Taxable Social Security income
There are few items on a tax return that are more confusing or more difficult to explain to taxpayers than that of taxable Social Security.
Prior to the late 1980s, Social Security was not taxable. Tax-free income is the best deaa still too good of a deal, because the law was changed to tax up to 85% of gross benefits received.
It seems like the logic in taxing benefits was that this would help extend the time when the Social Security system would go bankrupt. One never knows for sure when trying to figure out where federal tax money ends up, but I find it hard to believe that any of the tax dollars due to taxable Social Security tax end up at the Social Security Administration. I think that big black hole in Washington just sucks up those dollars. I wouldn’t be surprised that at some point in time, 100% of benefits will become taxable just like a distribution from any pension.
The fly in the ointment is that today everyone pays into Social Security. These payments made at the rate of 6.2% of earnings are not voluntary. Granted, employers pay in another 6.2% matching contribution, but employers get to deduct this amount on their tax return. The 6.2% each taxpayer pays represents a nondeductible cost to that taxpayer. Taxpayers should be able to recover the amounts they paid in to the Social Security system using one of two options: either the taxpayer would be able to recover his cost as a nontaxable amount received each year over his life, or he would be able to recover his cost in total from the first benefits received before any benefits become taxable. Either approach has tax theory behind it, but there is a larger book of theory that would require taxpayers to recover their cost over their life.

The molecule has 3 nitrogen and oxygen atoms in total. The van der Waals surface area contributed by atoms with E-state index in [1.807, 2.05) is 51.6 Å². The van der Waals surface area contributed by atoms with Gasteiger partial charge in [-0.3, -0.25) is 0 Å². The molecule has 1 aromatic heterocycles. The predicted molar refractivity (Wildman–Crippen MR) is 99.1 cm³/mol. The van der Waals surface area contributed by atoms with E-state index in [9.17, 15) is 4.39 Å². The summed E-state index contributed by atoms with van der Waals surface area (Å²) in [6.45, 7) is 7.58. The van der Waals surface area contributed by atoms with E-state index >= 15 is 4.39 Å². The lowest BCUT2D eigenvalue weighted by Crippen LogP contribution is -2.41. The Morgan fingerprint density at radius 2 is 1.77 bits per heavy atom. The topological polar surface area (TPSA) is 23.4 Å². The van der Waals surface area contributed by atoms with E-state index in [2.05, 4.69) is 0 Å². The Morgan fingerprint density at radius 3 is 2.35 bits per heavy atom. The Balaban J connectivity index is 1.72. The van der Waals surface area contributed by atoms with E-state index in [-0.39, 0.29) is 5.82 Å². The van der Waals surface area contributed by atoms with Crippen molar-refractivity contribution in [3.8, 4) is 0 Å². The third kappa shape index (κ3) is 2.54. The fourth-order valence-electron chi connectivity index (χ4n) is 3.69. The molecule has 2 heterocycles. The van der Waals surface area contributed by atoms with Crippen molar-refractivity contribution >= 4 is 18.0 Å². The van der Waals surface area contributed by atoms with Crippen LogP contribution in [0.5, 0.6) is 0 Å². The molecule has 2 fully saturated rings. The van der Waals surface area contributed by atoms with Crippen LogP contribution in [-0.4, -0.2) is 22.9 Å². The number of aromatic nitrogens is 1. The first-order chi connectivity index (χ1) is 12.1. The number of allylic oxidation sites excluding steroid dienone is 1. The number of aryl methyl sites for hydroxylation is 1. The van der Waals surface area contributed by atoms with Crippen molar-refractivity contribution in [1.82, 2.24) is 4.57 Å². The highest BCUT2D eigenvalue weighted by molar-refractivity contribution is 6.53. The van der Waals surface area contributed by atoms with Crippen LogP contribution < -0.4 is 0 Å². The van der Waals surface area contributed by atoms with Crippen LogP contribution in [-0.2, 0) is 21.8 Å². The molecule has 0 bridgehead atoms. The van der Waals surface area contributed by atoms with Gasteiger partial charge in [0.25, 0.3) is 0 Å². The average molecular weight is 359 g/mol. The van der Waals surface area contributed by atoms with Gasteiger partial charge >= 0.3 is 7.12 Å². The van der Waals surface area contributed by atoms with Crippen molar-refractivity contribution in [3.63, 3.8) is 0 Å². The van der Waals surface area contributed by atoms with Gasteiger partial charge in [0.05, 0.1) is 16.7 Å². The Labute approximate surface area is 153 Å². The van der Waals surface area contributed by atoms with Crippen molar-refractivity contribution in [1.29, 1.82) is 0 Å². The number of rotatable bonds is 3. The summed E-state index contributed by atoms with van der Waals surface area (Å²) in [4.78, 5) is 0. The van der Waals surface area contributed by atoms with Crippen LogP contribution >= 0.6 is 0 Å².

The Social Security system keeps track of how much tax is paid in to the system by each taxpayer. Up to now, it’s just kept for statistical reasons, because benefits are calculated on earnings, not taxes paid in. But it would not take much of a software program to calculate the taxable benefit based on recovering the taxes paid in. I hope I’m wrong.
However, right now, up to 85% of gross benefits are taxable. To determine how much of that 85% is taxable, we start with total income, not including Social Security benefits received. However, included in the total income figure is income that is not taxable in any other equation.
For example, bond interest from Michigan municipalities is not taxable on the federal tax return, the Michigan tax return, or any city tax return. But it is included as income to determine if Social Security is taxable. This is somewhat of a difficult concept to explain. All taxpayers know that municipal bond interest is not taxable and many believe it doesn’t have to be reported on the tax return. That is incorrect. It does have to be reported on the return and, by the way, it is causing Social Security to be taxable—not a happy conversation to have.
To this modified total income figure is added one-half of benefits received. For joint filers, if the grand total is more than $32,000, the benefits begin to be taxed. For single filers, if the grand total is more than $25,000, the benefits begin to be taxed. Joint taxpayers with a grand total falling between $32,000 and $44,000 will be taxed on not more than 50% of their benefit. Once the $44,000 level is reached, up to 85% of the benefits can be taxed. Single taxpayers with a grand total falling between $25,000 and $34,000 will be taxed on not more than 50% of their benefit. Once the $34,000 level is reached, up to 85% of the benefits can be taxed.
Once the calculation is completed, the final nail in the conversation comes when I have to answer the question of how much tax did the taxpayer have to pay on the supposedly nontaxable Social Security. Sometimes that figure is truly shocking. In the future, it might get even more shocking. This is Jerry Coon signing off.
Jerry Coon is an Enrolled Agent. Action Tax Service is located on Northland Drive in Rockford.
Contact Jerry at Action’s website at www.actiontaxservice.com.